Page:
Earth’s Magnetic Field Flux

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A global period of upheaval 42,000 years ago was the result of a reversal in Earth’s magnetic field flux, new research has found.

Earth-Magnetic-Field Flux

Evidence from Ancient Tree Rings

According to radiocarbon preserved in ancient tree rings, several centuries’ worth of climate breakdown, mass extinctions, and even changes in human behavior are often directly linked to the last time Earth’s magnetic flux changed its polarity.

Adams Event and Earth’s Magnetic Field Flux

The research team has named the amount the Adams Transitional Geomagnetic Event, or Adams Event, after sci-fi writer Douglas Adams, who famously declared the amount 42 the last word answer to life, the Universe, and everything.

“For the primary time ever, we’ve been ready to precisely date the timing and environmental impacts of the last magnetic pole switch,” said Earth scientist Chris Turney of the University of latest South Wales in Australia.

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Evidence from New Zealand kauri trees

“The findings were made possible with ancient New Zealand kauri trees, which are preserved in sediments for over 40,000 years. Using the traditional trees we could measure, and date, the spike in atmospheric radiocarbon levels caused by the collapse of Earth’s magnetic flux .”

Earth's Magnetic Field

Laschamp event

This most up-to-date period of magnetic reversal is understood because of the Laschamp event, and it’s what we call a geomagnetic excursion. this is often when the planet’s magnetic poles briefly swap places before returning to their original positions. It’s one among the foremost well studies of Earth’s magnetic flux events, recorded by ferromagnetic minerals.

It happened around 41,000 years ago and lasted for around 800 years. Exactly what impact this event had on life on the earth was unclear, though – so when scientists uncovered an ancient kauri tree (Agathis australis) in 2019 that had been alive during this point period, they seized on the prospect to find out more.

That’s because trees record atmospheric activity in their annual growth rings. especially, carbon-14, or radiocarbon, can reveal tons of data about the celestial activity.

Radiocarbon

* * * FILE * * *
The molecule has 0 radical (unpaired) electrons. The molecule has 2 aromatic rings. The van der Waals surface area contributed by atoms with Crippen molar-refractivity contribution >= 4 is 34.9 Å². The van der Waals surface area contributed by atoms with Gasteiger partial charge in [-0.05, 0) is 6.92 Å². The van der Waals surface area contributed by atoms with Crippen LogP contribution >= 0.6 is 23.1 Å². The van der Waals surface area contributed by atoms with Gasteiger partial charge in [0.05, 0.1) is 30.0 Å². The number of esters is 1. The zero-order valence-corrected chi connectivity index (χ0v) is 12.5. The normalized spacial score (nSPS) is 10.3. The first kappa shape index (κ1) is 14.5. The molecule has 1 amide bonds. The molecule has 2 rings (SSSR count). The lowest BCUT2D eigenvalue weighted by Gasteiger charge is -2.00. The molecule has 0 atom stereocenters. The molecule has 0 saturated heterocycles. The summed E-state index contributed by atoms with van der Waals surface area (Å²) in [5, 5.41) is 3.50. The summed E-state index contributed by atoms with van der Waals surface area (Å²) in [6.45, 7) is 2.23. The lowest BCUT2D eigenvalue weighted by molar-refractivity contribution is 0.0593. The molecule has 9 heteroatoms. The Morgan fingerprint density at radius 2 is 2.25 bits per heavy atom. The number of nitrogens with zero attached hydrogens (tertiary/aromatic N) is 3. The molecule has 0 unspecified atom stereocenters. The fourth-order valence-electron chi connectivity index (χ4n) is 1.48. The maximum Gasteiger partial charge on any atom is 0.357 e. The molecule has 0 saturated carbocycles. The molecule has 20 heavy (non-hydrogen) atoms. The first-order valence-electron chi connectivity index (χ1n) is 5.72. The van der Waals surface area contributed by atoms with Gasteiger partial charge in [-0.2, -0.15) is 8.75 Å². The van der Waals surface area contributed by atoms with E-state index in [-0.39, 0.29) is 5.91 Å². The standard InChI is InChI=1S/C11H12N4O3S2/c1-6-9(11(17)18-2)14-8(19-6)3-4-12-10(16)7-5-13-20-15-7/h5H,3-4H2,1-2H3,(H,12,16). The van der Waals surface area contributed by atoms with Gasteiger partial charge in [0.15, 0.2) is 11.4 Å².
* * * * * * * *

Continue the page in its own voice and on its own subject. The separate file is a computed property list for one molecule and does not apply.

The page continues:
Radiocarbon only occurs on Earth in trace amounts compared to the opposite present carbon isotopes. It’s formed within the upper atmosphere under the bombardment of cosmic rays from space. When these rays enter the atmosphere, they interact with the local nitrogen atoms to trigger a natural process that produces radiocarbon.

Cosmic Rays

Since cosmic rays are constantly streaming through space, Earth receives a more or less steady supply of radiocarbon. Therefore, a spike in radiocarbon in tree rings tells us that Earth had greater exposure to radiocarbon during that year.

Cosmic Rays

When Earth’s magnetic flux is weakened, because it was during the Laschamp event, more cosmic rays penetrate through to the atmosphere to supply more radiocarbon. due to this, scientists had previously been ready to ascertain that Earth’s magnetic flux had weakened to about 28 percent of its normal strength during that 800-year period.

The kauri tree, however, allowed the research team to review the years leading up to the Laschamp event. They found that the Adams event happened about 42,200 years ago, and therefore the magnetic flux was at its weakest point before the Laschamp event.

“Earth’s magnetic flux dropped to only 0-6 percent strength during the Adams Event,” Turney explained. “We essentially had no magnetic flux in the least – our radiation shield was totally gone.”

During this point, the Sun’s magnetic flux would even have weakened several times, as it, too, experienced magnetic reversal as a part of its regular cycle. These periods see less sunspot and flare activity, but the Sun’s magnetic flux also provides Earth with a measure of protection from cosmic rays – so, during these solar minima, ionizing radiation bombardment would have increased again.

This weakened magnetic flux would have triggered substantial changes in Earth’s atmospheric ozone, with dramatic consequences, including electrical storms and spectacular aurorae, and global climate change around the world.

“Unfiltered radiation from space ripped apart air particles in Earth’s atmosphere, separating electrons and emitting light – a process called ionization,” Turney said.

“The ionized air ‘fried’ the ozonosphere, triggering a ripple of global climate change across the world .”

This is according to climate and environmental changes from this point observed in other records from across the world, like the mysterious extinction of Australia’s megafauna.

Curiously, it also coincides with a number of our oldest cave art on record, prompting the researchers to hypothesize that the Adams Event could have driven humans indoors.

“This sudden behavioral shift in very different parts of the planet is according to an increasing or changed use of caves during the Adams Event, potentially as shelter from the rise of ultraviolet B, potentially to harmful levels, during grand solar minima of solar energetic particles, which could also explain an increased use of red ochre sunscreen,” they wrote in their paper.

That’s somewhat speculative, of course, but it suggests that a geomagnetic reversal is often a seriously world-altering event. and up-to-date evidence has suggested that we’re currently on the verge of another.

This, the researchers say, might be absolutely disastrous within the current climate.

“Our atmosphere is already crammed with carbon at levels never seen by humanity before. A magnetic pole reversal or extreme change in Sun activity would be unprecedented global climate change accelerants,” Turney said.

“We urgently got to get carbon emissions down before such a random event happens again.”

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